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November 30, 2021

Inflation: Sunny Weather is Bad News

 

 

 

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Rick Bookstaber

Co-Founder and Head of Risk

 

 

 

 

 

 

 

 

 

 

 

 

 

 

 

 

 

 

 

 

 

 

 

 

 

 

The job market looks sunny and full of opportunity — for labor. For inflation, that is bad news.

 

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The job market looks sunny and full of opportunity — for labor. For inflation, that is bad news. It is a factoid on the prospects for ongoing inflation from the cost-push side. And it is one that is important in the conversation for whether inflation will be transient or longer term.

We know about the “great resignation” and $25 wages for McDonald’s. This chart on job openings and turnover makes the overall trend of these anecdotes crystal clear.

Job Openings And Labor Turnover

That we are talking about labor is of note because of the “ratchet effect”. The ratchet effect has taken on ever broader and technical meaning in academics (surprise), but the key point is one we all know: wages go up, but are sticky on the downside. They don’t adhere to the fluid price assumptions we are familiar with from our Econ 101 micro class: Here what goes up will rarely go down.

Of course, there is more going on than labor. Here is my sense of what factors to worry about — and what to key in on to benefit from, or at least buffer, inflation’s effects.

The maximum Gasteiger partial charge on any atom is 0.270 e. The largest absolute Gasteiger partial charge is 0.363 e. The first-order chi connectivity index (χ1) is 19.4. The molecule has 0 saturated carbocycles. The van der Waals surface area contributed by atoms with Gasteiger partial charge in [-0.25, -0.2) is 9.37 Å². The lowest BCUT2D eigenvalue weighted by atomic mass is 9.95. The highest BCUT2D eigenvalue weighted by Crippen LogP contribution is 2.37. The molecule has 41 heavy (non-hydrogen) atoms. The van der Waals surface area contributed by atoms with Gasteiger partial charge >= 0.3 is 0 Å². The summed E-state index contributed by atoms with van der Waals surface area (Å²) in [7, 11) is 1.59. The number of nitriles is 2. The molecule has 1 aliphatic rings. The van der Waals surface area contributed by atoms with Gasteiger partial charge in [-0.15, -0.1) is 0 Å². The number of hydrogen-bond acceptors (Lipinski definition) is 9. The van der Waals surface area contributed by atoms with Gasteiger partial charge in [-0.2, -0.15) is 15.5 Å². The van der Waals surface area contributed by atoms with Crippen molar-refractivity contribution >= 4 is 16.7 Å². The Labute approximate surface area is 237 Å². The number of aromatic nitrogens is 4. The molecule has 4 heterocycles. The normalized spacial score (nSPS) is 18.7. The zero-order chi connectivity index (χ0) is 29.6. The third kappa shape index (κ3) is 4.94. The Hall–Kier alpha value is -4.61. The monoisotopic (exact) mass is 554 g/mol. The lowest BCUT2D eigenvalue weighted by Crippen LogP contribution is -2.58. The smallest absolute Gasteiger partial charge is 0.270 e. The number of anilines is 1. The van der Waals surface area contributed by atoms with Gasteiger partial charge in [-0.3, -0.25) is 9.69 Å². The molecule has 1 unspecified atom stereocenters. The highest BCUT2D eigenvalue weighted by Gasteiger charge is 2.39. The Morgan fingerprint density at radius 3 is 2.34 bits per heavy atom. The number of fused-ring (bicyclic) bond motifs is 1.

The point is that some factors will do better than others, and a portfolio constructed around those will likely do better as well. This is not about stocks directly, because different stocks will have different loadings on the critical factors.

First, the broad scale effects:

Interest rates, obviously, go up.

Credit spreads widen. More stress for some companies that can’t pass through costs, and spreads widen when interest rates rise.

Now the factor effects:

Companies with high leverage will be in the negative territory. Leverage looks at long-term debt, but we can assume a need to roll it, and it will be done at a higher cost, both due to rates and credit spreads.

Size is a positive. Higher size means more market power, and so costs can be kept down, and in some cases price can be raised. Low size means cost takers. So hurt more

Value is a negative. This is a little iffy. My argument is that value often means brick and mortar, and a cost structure wedded to real factors of production. By contrast, high growth tends to be biased toward companies driven by intangibles.

Some argue that growth is hurt because high rates discount earnings further out. But (a) inflation effects are not expected to persist long-term, and (b) although Finance 101's dividend discount model counts the present value of distant earnings, the reality is that investors don’t really think about longer-term earnings because they know anything can happen between now and then.

Emerging markets is a positive. Another bit of a reach. But EM tend to be commodity producers, and the ultimate end of the supply chain is insulated from inflation.

For the same reason, basic material sectors are a positive. So Materials, chemicals. They can change prices.

Intangibles is a positive. So Information technology. They do not have as much in terms of “real” costs.

Image Source: Bureau of Labor Statistics

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